Rethymno, Crete

Rethymno – Why You Must Visit!

This prefecture nestled between Chania and Helaklio, will steal your hearts with its Renaissance appearance and its unique character. With a history that can be traced back to the Neolithic age, vast sandy beaches and the biggest mountains of the island. It delivers amazing experiences for all types of visitors. Below are only a few of the reasons why you should visit Rethymno:

What to see:

The old city of Rethymno is built around the Venetian Fortetza (meaning fortress.) Which is also one of the city’s landmarks, built in 1573. Nevertheless, the heart of the city is the old Venetian harbour. In the harbour old and the new elements are combined beautifully, embracing each other. By strolling around the city, you’ll have the opportunity to see the 13th century restored lighthouse, the Great Door, the Rimondi Fountain, the Ottoman Loutra and many other monuments and landmarks.

The Makri Steno, literally meaning “long alley” is one of the most picturesque streets of the old town. Around the area several souvenir shops pop up during the day, only to give their place to lively “rakadika” at night – a definite must visit!

But some real gems lie in the suburbs and villages of Rethymno. Arkadi Monastery, being one of them, it is an architectural and cultural monument. The holocaust of 1866 made this monastery the most well known in Crete and a symbol of true heroism. Close to Arkadi is Eleftherna, another must-visit site where history came to life with the help of the archaeological excavations. There you’ll be able to see one of the most ancient Cretan cities, along with some truly unique exhibits. If interested in digging deeper into history, the Palace Complex in Monastiraki (in Amari area) along with the late Minoan Cemetery in Armeni are also quite interesting places.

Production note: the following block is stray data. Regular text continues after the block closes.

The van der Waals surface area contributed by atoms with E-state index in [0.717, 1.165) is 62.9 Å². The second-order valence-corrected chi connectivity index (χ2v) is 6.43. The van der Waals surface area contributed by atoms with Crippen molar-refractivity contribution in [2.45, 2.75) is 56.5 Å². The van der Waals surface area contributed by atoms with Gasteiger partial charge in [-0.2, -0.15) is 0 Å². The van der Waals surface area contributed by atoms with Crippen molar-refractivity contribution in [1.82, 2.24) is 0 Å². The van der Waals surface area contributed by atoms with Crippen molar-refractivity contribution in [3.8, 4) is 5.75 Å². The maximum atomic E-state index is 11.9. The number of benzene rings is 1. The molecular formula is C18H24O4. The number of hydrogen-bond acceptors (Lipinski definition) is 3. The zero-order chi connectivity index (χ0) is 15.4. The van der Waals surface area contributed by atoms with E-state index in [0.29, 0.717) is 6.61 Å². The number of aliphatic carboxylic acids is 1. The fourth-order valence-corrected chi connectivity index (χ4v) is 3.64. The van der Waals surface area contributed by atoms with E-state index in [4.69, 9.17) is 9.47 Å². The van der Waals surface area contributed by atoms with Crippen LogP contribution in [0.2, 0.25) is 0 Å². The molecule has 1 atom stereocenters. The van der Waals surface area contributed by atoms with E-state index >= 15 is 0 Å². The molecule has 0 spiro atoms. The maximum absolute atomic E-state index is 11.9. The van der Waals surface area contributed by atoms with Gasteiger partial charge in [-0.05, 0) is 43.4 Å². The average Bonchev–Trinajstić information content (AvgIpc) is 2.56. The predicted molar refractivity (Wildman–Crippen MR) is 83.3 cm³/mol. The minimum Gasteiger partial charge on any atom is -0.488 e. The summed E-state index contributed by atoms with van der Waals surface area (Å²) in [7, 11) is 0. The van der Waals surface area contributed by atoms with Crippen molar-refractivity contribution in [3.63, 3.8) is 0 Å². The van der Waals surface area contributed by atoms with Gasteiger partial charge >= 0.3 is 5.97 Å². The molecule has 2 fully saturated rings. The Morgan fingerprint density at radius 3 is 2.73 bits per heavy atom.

Venetian Fortetza
Venetian Fortetza

What to eat in Rethymno:

Cretan food, as part of the Mediterranean diet, is proven to be one of the best and healthiest in the world. Because of the Cretan geology, dishes vary from meat to fish to vegetarian, so there’s something different for every pallet. The city is full of restaurants and taverns, serving traditional Cretan dishes. Do not be afraid to try the small local taverns that you might find during your sightseeing adventures, usually, these serve the most authentic and tasty food.

If you are a meat lover, go for “gamopilafo”, a risotto-style dish with lamb & goat stock. “Apaki” is a super tasty starter made from pork smoked on herbs. For pescatarian dishes, grilled “tsipoura” (sea bream) or deep fried red mullets are some of the tastiest options. If you are into seafood, you’ll get “the sea on your plate” with the sea urchin salad. Vegetarian dishes are also famous in Crete. “Stamnagkathi tsigariasto” is a slightly bitter green, sautéed with leeks and onions, famous for its nutrients. “Kalitsounia” or “lychnarakia” are small tarts filled with soft goat cheese that melts in the mouth.

Remember to accompany all the above with generous amounts of “raki” (also called “tsikoudia”), the local Cretan spirit, usually produced in almost every family locally (alcohol degrees vary – but it’s always quite strong so drink with caution). And remember: If a local offers you “raki”, you have to drink it – it’s a big insult if you don’t!